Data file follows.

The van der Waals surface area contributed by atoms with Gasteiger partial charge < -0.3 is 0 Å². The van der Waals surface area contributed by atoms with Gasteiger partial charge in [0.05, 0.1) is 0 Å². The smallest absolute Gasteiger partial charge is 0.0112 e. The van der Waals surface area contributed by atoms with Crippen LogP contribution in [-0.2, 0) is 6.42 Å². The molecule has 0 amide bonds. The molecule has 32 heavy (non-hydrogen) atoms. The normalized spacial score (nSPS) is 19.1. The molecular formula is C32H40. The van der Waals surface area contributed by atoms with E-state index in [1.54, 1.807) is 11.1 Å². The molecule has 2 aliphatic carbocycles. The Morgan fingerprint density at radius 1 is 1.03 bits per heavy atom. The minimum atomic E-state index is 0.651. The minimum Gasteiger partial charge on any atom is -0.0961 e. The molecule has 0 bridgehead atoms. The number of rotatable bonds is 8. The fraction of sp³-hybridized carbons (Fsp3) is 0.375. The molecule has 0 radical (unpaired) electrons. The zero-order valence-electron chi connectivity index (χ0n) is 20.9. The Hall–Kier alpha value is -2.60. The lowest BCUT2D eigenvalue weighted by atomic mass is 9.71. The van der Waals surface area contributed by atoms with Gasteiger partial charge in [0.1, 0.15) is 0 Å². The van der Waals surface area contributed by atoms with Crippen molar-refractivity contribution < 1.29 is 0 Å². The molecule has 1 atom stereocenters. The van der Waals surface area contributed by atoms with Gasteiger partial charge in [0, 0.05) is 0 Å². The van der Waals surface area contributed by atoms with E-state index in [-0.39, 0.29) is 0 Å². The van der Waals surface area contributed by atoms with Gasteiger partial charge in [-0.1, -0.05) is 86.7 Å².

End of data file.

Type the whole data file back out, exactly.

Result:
The van der Waals surface area contributed by atoms with Gasteiger partial charge < -0.3 is 0 Å². The van der Waals surface area contributed by atoms with Gasteiger partial charge in [0.05, 0.1) is 0 Å². The smallest absolute Gasteiger partial charge is 0.0112 e. The van der Waals surface area contributed by atoms with Crippen LogP contribution in [-0.2, 0) is 6.42 Å². The molecule has 0 amide bonds. The molecule has 32 heavy (non-hydrogen) atoms. The normalized spacial score (nSPS) is 19.1. The molecular formula is C32H40. The van der Waals surface area contributed by atoms with E-state index in [1.54, 1.807) is 11.1 Å². The molecule has 2 aliphatic carbocycles. The Morgan fingerprint density at radius 1 is 1.03 bits per heavy atom. The minimum atomic E-state index is 0.651. The minimum Gasteiger partial charge on any atom is -0.0961 e. The molecule has 0 bridgehead atoms. The number of rotatable bonds is 8. The fraction of sp³-hybridized carbons (Fsp3) is 0.375. The molecule has 0 radical (unpaired) electrons. The zero-order valence-electron chi connectivity index (χ0n) is 20.9. The Hall–Kier alpha value is -2.60. The lowest BCUT2D eigenvalue weighted by atomic mass is 9.71. The van der Waals surface area contributed by atoms with Gasteiger partial charge in [0.1, 0.15) is 0 Å². The van der Waals surface area contributed by atoms with Crippen molar-refractivity contribution < 1.29 is 0 Å². The molecule has 1 atom stereocenters. The van der Waals surface area contributed by atoms with Gasteiger partial charge in [0, 0.05) is 0 Å². The van der Waals surface area contributed by atoms with E-state index in [-0.39, 0.29) is 0 Å². The van der Waals surface area contributed by atoms with Gasteiger partial charge in [-0.1, -0.05) is 86.7 Å².